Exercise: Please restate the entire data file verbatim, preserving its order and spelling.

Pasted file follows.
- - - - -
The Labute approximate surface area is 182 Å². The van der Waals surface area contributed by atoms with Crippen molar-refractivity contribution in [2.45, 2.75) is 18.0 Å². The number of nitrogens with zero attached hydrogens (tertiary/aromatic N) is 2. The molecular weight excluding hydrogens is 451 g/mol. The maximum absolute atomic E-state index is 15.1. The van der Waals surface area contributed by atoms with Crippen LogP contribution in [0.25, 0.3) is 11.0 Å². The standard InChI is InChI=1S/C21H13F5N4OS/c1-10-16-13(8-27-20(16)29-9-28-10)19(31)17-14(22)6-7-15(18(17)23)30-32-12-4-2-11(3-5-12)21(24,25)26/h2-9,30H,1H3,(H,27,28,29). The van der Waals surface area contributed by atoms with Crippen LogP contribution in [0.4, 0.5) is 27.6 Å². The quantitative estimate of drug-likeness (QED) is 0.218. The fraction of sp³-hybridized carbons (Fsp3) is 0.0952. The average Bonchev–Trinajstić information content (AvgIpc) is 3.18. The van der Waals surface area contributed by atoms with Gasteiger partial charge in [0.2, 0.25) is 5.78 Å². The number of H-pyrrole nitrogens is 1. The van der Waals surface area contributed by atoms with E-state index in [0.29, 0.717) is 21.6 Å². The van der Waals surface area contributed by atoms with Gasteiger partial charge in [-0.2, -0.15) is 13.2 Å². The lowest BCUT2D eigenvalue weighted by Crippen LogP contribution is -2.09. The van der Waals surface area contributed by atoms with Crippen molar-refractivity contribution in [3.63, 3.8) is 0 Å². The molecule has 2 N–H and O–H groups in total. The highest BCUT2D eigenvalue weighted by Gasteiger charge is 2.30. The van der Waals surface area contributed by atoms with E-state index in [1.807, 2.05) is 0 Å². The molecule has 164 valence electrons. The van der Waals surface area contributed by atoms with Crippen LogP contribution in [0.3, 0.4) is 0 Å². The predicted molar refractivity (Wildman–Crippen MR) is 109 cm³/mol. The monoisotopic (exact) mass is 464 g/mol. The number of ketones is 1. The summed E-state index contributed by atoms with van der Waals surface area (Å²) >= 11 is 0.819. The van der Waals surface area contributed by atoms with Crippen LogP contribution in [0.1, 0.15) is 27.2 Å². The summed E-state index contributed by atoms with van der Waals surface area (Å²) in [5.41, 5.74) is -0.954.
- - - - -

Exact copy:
The Labute approximate surface area is 182 Å². The van der Waals surface area contributed by atoms with Crippen molar-refractivity contribution in [2.45, 2.75) is 18.0 Å². The number of nitrogens with zero attached hydrogens (tertiary/aromatic N) is 2. The molecular weight excluding hydrogens is 451 g/mol. The maximum absolute atomic E-state index is 15.1. The van der Waals surface area contributed by atoms with Crippen LogP contribution in [0.25, 0.3) is 11.0 Å². The standard InChI is InChI=1S/C21H13F5N4OS/c1-10-16-13(8-27-20(16)29-9-28-10)19(31)17-14(22)6-7-15(18(17)23)30-32-12-4-2-11(3-5-12)21(24,25)26/h2-9,30H,1H3,(H,27,28,29). The van der Waals surface area contributed by atoms with Crippen LogP contribution in [0.4, 0.5) is 27.6 Å². The quantitative estimate of drug-likeness (QED) is 0.218. The fraction of sp³-hybridized carbons (Fsp3) is 0.0952. The average Bonchev–Trinajstić information content (AvgIpc) is 3.18. The van der Waals surface area contributed by atoms with Gasteiger partial charge in [0.2, 0.25) is 5.78 Å². The number of H-pyrrole nitrogens is 1. The van der Waals surface area contributed by atoms with E-state index in [0.29, 0.717) is 21.6 Å². The van der Waals surface area contributed by atoms with Gasteiger partial charge in [-0.2, -0.15) is 13.2 Å². The lowest BCUT2D eigenvalue weighted by Crippen LogP contribution is -2.09. The van der Waals surface area contributed by atoms with Crippen molar-refractivity contribution in [3.63, 3.8) is 0 Å². The molecule has 2 N–H and O–H groups in total. The highest BCUT2D eigenvalue weighted by Gasteiger charge is 2.30. The van der Waals surface area contributed by atoms with E-state index in [1.807, 2.05) is 0 Å². The molecule has 164 valence electrons. The van der Waals surface area contributed by atoms with Crippen LogP contribution in [0.3, 0.4) is 0 Å². The predicted molar refractivity (Wildman–Crippen MR) is 109 cm³/mol. The monoisotopic (exact) mass is 464 g/mol. The number of ketones is 1. The summed E-state index contributed by atoms with van der Waals surface area (Å²) >= 11 is 0.819. The van der Waals surface area contributed by atoms with Crippen LogP contribution in [0.1, 0.15) is 27.2 Å². The summed E-state index contributed by atoms with van der Waals surface area (Å²) in [5.41, 5.74) is -0.954.